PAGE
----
This is what makes the final moments of “New Beginnings” so heartbreaking. Just when it seems like J.R. and Sue Ellen are about to reignite their old spark, the phone rings. She answers and after hearing the voice on the other end, we see her face fall and her posture stiffen. “It’s Kristin, calling from California,” Sue Ellen announces somberly. “She just gave birth to a baby boy. You have another son.”

What a punch to the gut! The words remind us that the past doesn’t just hold memories for J.R. and Sue Ellen to cherish – it also holds mistakes that will haunt them forever.

Grade: A

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Wake-up call

Wake-up call

‘NEW BEGINNINGS’

Season 4, Episode 21

Airdate: April 10, 1981

Audience: 23.3 million homes, ranking 1st in the weekly ratings

Writer: Arthur Bernard Lewis

Director: Irving J. Moore

Synopsis: Jock and Miss Ellie depart for a second honeymoon. Sue Ellen ends her affair with Clint after his wife confronts her. Jeremy vows revenge when J.R. backs out of his promise to sell him Ewing Oil. Cliff sleeps with Afton and pumps her for information about J.R. Kristin calls Sue Ellen and tells her she’s given birth to J.R.’s son.

Cast: Tyler Banks (John Ross Ewing), Barbara Bel Geddes (Miss Ellie Ewing), Stephanie Braxton (Alisha Ogden), Jim Davis (Jock Ewing), Richard Derr (Howard), Patrick Duffy (Senator Bobby Ewing), Susan Flannery (Leslie Stewart), Meg Gallagher (Louella), Linda Gray (Sue Ellen Ewing), Larry Hagman (J.R. Ewing), Susan Howard (Donna Culver Krebbs), Steve Kanaly (Ray Krebbs), Sherril Lynn Katzman (Jackie), Ken Kercheval (Cliff Barnes), Audrey Landers (Afton Cooper), Monte Markham (Clint Ogden), Leigh McCloskey (Mitch Cooper), Priscilla Pointer (Rebecca Wentworth), Victoria Principal (Pam Ewing), William Smithers (Jeremy Wendell), Craig Stevens (Greg Stewart), Christopher Stone (Dave Stratton), Charlene Tilton (Lucy Cooper), Morgan Woodward (Punk Anderson)

“New Beginnings” is available on DVD and at Amazon.com and iTunes. Watch the episode and share your comments below.

Critique: ‘Dallas’ Episode 74 – ‘Ewing vs. Ewing’

Davis rules

Davis rules

Jim Davis makes his last appearance as Jock in “Dallas’s” 75th hour, “New Beginnings,” but it’s more of a cameo than anything else. His final, “real” performance comes at the end of “Ewing vs. Ewing,” and no matter how many times I watch it, it never fails to move me.

Davis was diagnosed with inoperable cancer during the show’s fourth season, and when you watch these episodes, you can see him physically deteriorate, bit by bit. By the time “Ewing vs. Ewing” was filmed, the actor’s face had puffed up and his voice had been reduced to a rasp. It’s painful to witness.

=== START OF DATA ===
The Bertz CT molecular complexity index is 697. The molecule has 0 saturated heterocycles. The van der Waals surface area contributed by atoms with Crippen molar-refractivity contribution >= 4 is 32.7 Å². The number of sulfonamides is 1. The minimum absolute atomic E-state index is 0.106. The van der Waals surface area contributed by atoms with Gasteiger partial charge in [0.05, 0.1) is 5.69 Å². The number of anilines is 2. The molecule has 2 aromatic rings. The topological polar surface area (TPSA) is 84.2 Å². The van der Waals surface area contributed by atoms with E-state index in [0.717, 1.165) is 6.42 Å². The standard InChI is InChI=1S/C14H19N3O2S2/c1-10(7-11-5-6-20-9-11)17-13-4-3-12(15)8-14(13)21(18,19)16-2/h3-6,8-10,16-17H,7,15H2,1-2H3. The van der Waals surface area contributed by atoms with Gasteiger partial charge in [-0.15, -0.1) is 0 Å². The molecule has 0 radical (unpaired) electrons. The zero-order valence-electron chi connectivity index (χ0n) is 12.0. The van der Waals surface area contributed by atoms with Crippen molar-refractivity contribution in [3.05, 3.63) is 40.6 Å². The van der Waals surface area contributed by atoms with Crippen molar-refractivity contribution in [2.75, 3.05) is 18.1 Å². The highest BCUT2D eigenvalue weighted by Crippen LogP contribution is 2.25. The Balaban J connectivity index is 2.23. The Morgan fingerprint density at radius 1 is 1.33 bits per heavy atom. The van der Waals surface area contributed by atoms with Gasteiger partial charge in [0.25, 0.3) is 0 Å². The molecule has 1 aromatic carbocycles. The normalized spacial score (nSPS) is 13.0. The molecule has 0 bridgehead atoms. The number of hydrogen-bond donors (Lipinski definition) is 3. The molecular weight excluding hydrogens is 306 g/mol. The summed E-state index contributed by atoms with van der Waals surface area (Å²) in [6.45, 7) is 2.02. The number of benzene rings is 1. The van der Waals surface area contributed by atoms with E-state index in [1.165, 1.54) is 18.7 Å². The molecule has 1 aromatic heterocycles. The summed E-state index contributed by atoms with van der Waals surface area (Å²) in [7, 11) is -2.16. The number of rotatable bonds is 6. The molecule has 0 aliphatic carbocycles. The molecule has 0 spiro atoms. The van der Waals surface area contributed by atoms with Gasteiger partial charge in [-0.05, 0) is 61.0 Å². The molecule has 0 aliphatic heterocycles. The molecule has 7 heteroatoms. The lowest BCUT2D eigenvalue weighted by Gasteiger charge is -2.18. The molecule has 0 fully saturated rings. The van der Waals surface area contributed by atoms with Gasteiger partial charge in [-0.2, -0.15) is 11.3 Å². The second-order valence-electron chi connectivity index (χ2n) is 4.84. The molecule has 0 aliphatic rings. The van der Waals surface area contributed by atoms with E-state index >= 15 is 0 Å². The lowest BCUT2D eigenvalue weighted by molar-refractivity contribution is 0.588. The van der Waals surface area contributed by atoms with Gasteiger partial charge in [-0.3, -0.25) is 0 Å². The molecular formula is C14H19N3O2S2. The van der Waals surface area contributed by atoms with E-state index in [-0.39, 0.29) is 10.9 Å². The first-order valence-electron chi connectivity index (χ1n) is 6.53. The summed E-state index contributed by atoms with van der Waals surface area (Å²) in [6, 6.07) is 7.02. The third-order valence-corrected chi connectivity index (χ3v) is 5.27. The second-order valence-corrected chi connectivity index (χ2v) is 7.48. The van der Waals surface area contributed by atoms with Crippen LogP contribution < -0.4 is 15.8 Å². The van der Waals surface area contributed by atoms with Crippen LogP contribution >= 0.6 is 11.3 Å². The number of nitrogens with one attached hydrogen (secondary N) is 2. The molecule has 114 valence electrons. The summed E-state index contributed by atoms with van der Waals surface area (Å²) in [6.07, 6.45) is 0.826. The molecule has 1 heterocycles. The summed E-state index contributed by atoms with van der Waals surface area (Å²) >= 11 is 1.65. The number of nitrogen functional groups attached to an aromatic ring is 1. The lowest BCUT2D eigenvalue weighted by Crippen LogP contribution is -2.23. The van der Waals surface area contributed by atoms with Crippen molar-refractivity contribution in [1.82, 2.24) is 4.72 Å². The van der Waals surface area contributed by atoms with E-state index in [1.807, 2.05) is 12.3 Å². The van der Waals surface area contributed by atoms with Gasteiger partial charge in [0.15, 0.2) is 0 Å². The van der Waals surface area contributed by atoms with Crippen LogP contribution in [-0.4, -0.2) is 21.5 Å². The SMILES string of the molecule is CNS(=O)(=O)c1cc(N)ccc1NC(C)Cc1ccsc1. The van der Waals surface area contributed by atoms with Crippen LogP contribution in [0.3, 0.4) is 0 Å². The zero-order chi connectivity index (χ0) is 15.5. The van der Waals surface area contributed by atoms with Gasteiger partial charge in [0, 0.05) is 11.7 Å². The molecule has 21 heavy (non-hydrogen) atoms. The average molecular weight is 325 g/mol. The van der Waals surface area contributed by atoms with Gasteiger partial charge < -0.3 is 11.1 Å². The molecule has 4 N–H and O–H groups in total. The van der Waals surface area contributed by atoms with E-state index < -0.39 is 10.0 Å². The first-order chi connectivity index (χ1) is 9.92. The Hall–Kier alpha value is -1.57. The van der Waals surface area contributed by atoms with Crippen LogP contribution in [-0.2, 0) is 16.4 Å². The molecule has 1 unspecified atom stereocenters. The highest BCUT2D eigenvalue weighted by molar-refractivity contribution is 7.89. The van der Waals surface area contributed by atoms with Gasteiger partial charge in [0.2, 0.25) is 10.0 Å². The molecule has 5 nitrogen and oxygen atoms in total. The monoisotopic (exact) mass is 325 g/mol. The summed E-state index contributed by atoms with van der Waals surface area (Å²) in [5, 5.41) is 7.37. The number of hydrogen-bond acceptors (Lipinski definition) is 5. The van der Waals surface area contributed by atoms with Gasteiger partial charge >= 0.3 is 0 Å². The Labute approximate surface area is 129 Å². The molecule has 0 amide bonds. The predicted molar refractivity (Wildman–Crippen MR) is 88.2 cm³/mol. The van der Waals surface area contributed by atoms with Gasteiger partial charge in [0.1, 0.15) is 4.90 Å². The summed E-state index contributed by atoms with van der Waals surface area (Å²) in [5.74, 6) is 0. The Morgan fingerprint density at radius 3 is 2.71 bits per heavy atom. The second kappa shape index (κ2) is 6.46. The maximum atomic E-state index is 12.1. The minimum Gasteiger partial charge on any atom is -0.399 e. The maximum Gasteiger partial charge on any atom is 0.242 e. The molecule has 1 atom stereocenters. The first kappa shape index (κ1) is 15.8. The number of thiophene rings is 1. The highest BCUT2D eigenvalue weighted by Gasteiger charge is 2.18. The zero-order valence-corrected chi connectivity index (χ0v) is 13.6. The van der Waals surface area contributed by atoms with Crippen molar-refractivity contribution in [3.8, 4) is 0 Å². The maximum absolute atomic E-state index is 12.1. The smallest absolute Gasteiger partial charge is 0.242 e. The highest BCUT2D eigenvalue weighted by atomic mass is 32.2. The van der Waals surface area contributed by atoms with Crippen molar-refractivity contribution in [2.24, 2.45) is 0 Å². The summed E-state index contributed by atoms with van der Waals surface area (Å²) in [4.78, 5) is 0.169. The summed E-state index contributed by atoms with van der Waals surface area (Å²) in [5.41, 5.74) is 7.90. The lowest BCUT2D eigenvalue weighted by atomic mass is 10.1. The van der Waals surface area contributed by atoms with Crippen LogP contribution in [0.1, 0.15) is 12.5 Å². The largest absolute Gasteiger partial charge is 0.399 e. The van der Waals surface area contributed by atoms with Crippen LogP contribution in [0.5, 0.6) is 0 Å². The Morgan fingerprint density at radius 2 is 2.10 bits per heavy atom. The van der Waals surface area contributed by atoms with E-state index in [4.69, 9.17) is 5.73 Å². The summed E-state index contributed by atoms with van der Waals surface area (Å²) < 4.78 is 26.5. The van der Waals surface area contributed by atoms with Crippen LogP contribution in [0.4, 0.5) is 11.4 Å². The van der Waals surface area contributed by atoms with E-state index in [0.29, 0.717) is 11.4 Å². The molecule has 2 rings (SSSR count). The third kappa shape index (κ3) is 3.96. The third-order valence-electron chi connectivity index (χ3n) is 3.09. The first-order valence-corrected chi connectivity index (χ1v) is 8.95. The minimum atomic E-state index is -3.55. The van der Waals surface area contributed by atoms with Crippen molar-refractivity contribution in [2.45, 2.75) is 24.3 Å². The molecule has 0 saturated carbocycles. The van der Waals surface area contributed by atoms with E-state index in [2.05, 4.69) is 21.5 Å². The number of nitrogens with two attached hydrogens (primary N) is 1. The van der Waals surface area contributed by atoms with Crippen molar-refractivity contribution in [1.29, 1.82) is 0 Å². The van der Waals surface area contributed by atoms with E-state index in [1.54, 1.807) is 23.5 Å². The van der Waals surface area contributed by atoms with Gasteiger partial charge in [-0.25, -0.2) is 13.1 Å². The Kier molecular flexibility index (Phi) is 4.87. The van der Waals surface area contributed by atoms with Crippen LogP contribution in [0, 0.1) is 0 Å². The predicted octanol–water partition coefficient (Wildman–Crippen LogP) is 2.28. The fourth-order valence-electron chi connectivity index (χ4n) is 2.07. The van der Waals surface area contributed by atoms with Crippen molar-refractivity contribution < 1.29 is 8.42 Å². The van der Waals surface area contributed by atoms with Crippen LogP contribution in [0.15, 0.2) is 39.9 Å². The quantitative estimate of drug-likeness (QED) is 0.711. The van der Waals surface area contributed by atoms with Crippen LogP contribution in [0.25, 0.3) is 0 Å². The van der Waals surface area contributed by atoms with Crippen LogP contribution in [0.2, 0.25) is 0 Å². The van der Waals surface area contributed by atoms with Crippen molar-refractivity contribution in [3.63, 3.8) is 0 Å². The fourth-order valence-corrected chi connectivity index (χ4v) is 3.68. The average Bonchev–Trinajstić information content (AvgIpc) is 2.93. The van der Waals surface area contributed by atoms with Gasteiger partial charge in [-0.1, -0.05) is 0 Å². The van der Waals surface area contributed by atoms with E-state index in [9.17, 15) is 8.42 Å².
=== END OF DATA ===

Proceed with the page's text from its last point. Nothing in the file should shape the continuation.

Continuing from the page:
Yet it’s also damned inspiring. Davis famously soldiered on despite his illness, and producer Leonard Katzman allowed him to continue to play Jock because he knew it was important to keep the actor’s spirits up. Barbara A. Curran’s book “Dallas: The Complete Story of the World’s Favorite Prime-Time Soap” includes an anecdote about how Katzman even gave Davis a peek at the scripts being prepared for the fifth season, just so the actor could see Jock would still be part of the show.

Of course, Jock never appeared during Season 5. Davis died 23 days after the broadcast of “Ewing vs. Ewing,” an uneven episode (Bobby’s use of “personal funds” to settle his senate committee’s debate over the Takapa project is an eye-roller) that nonetheless remains a sentimental favorite on the basis of that touching final scene, when Jock and Miss Ellie finally reconcile after spending half the season at war.

My favorite moment comes when Ellie admits she’s treated Jock unfairly and asks if he can forgive her. Davis delivers Jock’s response (“Nothing to forgive.”) with the same tender conviction he memorably exhibited during the third-season “Mastectomy” episodes.

Barbara Bel Geddes, who is absolutely perfect throughout “Ewing vs. Ewing” and especially in this final scene, gets the episode’s last line – “I love you, Jock” – and as I watch her deliver it, I have no doubt the tears in her eyes are real. I also know Bel Geddes isn’t just speaking for her character. She’s speaking for all of us.

Grade: B

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Hug it out, Mama

Hug it out, Mama

‘EWING VS. EWING’

Season 4, Episode 20

Airdate: April 3, 1981

Audience: 23.3 million homes, ranking 2nd in the weekly ratings

Writer: Leah Markus

Director: Irving J. Moore

Synopsis: Bobby forges a compromise in the Takapa fight. Jock and Miss Ellie reconcile. J.R. continues his plann to sell Ewing Oil to Wendell. Cliff meets Afton and Pam tells him their mother is alive.

Cast: Tyler Banks (John Ross Ewing), Cherie Beasley (Tootie Smith), Barbara Bel Geddes (Miss Ellie Ewing), Jim Davis (Jock Ewing), Patrick Duffy (Senator Bobby Ewing), Susan Flannery (Leslie Stewart), Meg Gallagher (Louella), Linda Gray (Sue Ellen Ewing), Larry Hagman (J.R. Ewing), John Hart (Senator Carson), Morgan Hart (Jenny Smith), David Healy (Senator Harbin), Susan Howard (Donna Krebbs), Steve Kanaly (Ray Krebbs), Sherril Lynn Katzman (Jackie), Ken Kercheval (Cliff Barnes), Audrey Landers (Afton Cooper), Monte Markham (Clint Ogden), Leigh McCloskey (Mitch Cooper), George O. Petrie (Harv Smithfield), Priscilla Pointer (Rebecca Wentworth), Victoria Principal (Pam Ewing), John Randolph (Lincoln Hargrove), William Smithers (Jeremy Wendell), Craig Stevens (Greg Stewart), Christopher Stone (Dave Stratton), Charlene Tilton (Lucy Cooper), Jay Varela (Senator Arvilla), Joseph Warren (Senator Dickson), Morgan Woodward (Punk Anderson)

“Ewing vs. Ewing” is available on DVD and at Amazon.com and iTunes. Watch the episode and share your comments below.